This is a revised version of a “From the Local History Room” column that first appeared in May 2014 before the launch of this weblog, republished here as a part of our Illinois Bicentennial Series on early Illinois history.
Prehistory and history of the Schipper and Block building
By Jared Olar
In the files of the Pekin Public Library’s Local History Room is a newspaper clipping from the Jan. 13, 1994 Peoria Journal Star – an article written by Valari Hyatt, entitled, “Old stores haunt memories of downtown Pekin.”
The subject of the article is the old Schipper and Block building, which stands at the corner of Court and Capitol streets. “Rich in history, the building’s legacy dates back before its birth,” Hyatt wrote.
Once the location of a popular and successful clothing store, the Schipper and Block building’s history and “prehistory” reaches back to the period of the Civil War.
The business began in 1863 or 1864 as C. Bonk and Co., which ran a dry goods store with John H. Schipper as Bonk’s partner. After Bonk’s death, Henry C. Block joined the company, which became the Schipper and Block Co., located at 304 Margaret St., a block north of the corner of Court and Capitol which later would become its location. The 300 block of Margaret Street was then known as Smith’s Row, because that is where Dietrich and Teis Smith had their business operations, including their well-known Wagon Works.
In 1874, Schipper and Block moved their store to the corner of Court and Third streets – at 302 Court St., next to the post office. As their business thrived, they opened a second shop at 332 Court St., the corner of Court and Capitol streets, on Oct. 12, 1879. Some years later they opened a store in Peoria which soon after became the largest dry goods operation in Illinois outside of Chicago. The Peoria store became a Carson Pirie Scott in 1961.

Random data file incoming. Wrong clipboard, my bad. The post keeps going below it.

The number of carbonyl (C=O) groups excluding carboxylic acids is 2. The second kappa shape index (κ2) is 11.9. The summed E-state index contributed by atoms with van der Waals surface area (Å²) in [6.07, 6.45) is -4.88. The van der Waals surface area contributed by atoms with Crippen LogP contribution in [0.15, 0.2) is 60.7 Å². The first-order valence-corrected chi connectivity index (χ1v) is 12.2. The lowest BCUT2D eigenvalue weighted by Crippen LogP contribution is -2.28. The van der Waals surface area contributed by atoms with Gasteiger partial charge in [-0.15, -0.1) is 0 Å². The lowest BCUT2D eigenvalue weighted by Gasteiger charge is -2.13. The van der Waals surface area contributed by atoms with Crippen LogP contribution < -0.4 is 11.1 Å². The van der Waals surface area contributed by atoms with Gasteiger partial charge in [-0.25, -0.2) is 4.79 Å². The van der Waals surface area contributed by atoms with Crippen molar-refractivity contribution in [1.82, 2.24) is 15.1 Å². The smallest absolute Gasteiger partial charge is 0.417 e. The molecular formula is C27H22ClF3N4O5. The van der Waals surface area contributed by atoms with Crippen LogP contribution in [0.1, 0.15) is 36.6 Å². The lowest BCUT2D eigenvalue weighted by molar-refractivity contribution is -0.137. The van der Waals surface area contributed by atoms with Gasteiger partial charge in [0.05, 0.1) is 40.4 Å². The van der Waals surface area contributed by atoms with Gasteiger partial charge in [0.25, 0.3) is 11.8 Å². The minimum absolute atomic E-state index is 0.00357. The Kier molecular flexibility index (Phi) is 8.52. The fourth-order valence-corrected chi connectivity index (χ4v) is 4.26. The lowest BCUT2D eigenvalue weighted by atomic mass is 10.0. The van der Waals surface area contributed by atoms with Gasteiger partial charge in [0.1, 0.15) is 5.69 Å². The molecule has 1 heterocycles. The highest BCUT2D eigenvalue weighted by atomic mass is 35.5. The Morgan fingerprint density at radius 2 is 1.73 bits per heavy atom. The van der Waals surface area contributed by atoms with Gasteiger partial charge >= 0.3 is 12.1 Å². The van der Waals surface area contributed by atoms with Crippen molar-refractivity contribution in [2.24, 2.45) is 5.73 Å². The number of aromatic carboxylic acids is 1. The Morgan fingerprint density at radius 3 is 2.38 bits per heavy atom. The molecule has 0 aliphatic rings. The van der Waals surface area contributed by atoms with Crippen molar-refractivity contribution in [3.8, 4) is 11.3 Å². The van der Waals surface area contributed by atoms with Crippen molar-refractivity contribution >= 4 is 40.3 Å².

Schipper died Sept. 25, 1893, in Louisville, Ky., while on his way home from Block Island near Rhode Island, where he had gone for a rest due to his ill health. Block continued to operate the business until the turn of the century, when the Pekin store operations consolidated at the corner of Court and Capitol streets.
That came about as the result of a fire in 1898 that destroyed the Schipper and Block store at the corner of Court and Capitol streets. A new structure was erected in its place. Then around 1900, Block sold a considerable amount of his holdings in the Pekin operation to George Ehrlicher, who had been Block’s right-hand man for many years. It was about that time that the decision was made to close the store at 302 Court St. and consolidate in the newer building at 332 Court St.
The company’s name was changed to Block and Kuhl Co. on Jan. 1, 1914, when Theodore Kuhl became president – but the “Schipper & Block Co.” sign remained, so everyone continued to call it the Schipper and Block building. Another fire in Feb. 1922 destroyed the “new” building, but by December of that year the company had rebuilt at the same location. That’s the structure one can see at that corner today.
George Ehrlicher’s sons George Jr. and Arthur took over the business after their father, and they kept the business going until May 1962, when business reverses made it necessary for them to sell the store. George Jr. died in Sept. 1962, just four months after the sale. The new owners, Harold Whaley of Ottawa and William T. Malloy of Peoria, were unable to return the business to profitability, however, and the store went bankrupt in 1964, when a receiver was appointed. The store limped along for another four years, finally going out of business in March 1968. The Schipper and Block building would then remain vacant for 26 years.
“Though much of the glamour has faded,” Hyatt wrote in 1994, “the old Schipper and Block building – as it has been called for over a hundred years, no matter who owned it – still stands on solid ground. In fact, the city recently sold the property at 332 Court St. to Tobin Brothers, with a developer’s agreement. According to Lee Williams, city marketing director, the transfer of ownership occurred Jan. 4.
“‘The Schipper and Block building is dear to the hearts of the mayor and (all of those on) the City Council. They had decided that the Schipper and Block building was definitely not going to be torn down . . . because of the historic background,’ Williams said, noting that Tobin Brothers is remodeling the three-story brick building for about $350,000.
“Their goal is to put the building back to its original state, then lease the building to the Illinois Department of Children and Family Services (DCFS) and several other businesses.”
More recently, the State of Illinois’ budget crunch led to the closing of the Pekin DCFS office. The old building once again went vacant and is for sale.